05 November 2018
Most investors think of exchange-traded funds (ETFs) as a way to passively track an index, but actively-managed strategies in ETF structures are also gaining popularity for their convenience and ease of use. The active ETF market has grown rapidly, averaging around 40 per cent per annum in the five years through 2017.
Globally, investments in active ETFs and exchange-traded products (ETPs) reached a new high of US$95.9 billion in July 2018, according to independent research firm ETFGI. This was comprised of 524 ETFs/ETPs, from 104 providers on 18 exchanges.
Source: ETFGI; 2018 data goes up to July 31.
Australia is a fast-growing market for ETFs, and Fidelity International launched its first active ETF there on 5 November. Compared with active mutual funds, the key benefits for investors in active ETFs can include immediate and intraday execution, a simplified transaction process and the convenience of holding pooled investments in securitized form.
Investors may trade active ETFs through their brokerage accounts, as with individual stocks. This offers flexibility, such as the ability to buy on margin or make separate transactions throughout the day with real-time pricing. There are no subscription documents, minimum holding periods or minimum investment amounts.
Retail investors in Australia are well-acquainted with trading stocks in their brokerage accounts, with 37 per cent of adults holding listed securities. ETFs can allow investors to trade easily and quickly via digital means, rather than filling out lengthy subscription forms. The country’s total ETF market was nearly AUD40bn ($29bn) in July this year, up 33 per cent in 12 months, according to data from the Australian Securities Exchange.
The rising use of ETFs is supported by long-term growth in Australia’s pension assets, also known as Superannuation. The nation raising their mandatory contribution to 12% of salary by 2025 from 9.5% currently. Based on this and other factors such as demographics, Deloitte expects about 8% CAGR in Superannuation assets during 2015 through 2035.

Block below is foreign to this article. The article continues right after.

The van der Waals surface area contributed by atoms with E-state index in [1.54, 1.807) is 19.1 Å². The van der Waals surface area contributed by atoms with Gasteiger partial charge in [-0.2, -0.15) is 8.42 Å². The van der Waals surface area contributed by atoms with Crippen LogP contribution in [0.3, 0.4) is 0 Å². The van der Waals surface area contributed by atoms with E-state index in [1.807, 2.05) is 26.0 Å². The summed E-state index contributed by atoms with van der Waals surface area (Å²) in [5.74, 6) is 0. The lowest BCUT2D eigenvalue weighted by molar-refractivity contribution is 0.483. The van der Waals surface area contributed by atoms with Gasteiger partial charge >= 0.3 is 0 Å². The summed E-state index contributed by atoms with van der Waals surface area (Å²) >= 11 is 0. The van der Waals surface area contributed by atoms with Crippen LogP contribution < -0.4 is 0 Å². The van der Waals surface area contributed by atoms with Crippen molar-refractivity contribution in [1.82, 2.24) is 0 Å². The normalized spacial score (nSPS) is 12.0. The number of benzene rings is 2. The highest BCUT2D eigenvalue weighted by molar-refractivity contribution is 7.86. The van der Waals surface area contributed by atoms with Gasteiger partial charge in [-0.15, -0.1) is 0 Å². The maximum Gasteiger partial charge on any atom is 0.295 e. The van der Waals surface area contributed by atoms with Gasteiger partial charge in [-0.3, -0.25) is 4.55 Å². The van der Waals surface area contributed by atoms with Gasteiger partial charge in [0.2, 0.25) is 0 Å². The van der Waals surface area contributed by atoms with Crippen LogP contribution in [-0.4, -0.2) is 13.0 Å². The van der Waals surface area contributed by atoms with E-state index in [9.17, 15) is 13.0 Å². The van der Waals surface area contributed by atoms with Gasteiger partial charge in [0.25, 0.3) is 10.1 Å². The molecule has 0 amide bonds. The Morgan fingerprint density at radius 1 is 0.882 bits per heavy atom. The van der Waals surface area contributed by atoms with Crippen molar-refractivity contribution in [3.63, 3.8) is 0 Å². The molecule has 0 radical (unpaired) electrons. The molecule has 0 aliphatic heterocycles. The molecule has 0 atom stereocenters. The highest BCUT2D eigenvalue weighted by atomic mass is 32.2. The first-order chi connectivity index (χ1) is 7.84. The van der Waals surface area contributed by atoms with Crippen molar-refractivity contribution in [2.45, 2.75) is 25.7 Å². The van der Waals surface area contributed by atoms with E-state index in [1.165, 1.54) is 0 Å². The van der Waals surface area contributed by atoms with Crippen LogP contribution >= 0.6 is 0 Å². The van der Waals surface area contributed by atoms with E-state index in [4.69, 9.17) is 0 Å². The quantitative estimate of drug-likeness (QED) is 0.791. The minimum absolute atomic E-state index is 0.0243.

Australia’s regulations also encourage the development of active ETFs, as local rules require less frequent portfolio disclosure in contrast to many other jurisdictions. For active strategies, high frequency disclosure requirements could erode a fund manager’s ability to generate alpha, impacting potential returns for investors in both listed and unlisted strategies; for investment managers the desire for portfolio transparency needs to be balanced with fiduciary duties to existing unit holders.
Regulators in other markets like Hong Kong are in discussions to consider potential requirements for active ETFs. In an August consultation with Hong Kong’s Securities and Futures Commission, the Asia Securities Industry & Financial Markets Association (ASIFMA) recommended not to require full and daily portfolio disclosure, citing similar reasons to the above.
Within the growing ETF universe, there are more actively managed products, which try to outperform an index or achieve some other investment objective. Fidelity International’s launch of an active ETF in Australia reflects the country’s growing demand among long term investors for new and innovative investment solutions.
The value of investments and the income from them can go down as well as up so you may get back less than you invest. Past performance is not a reliable indicator of future results.
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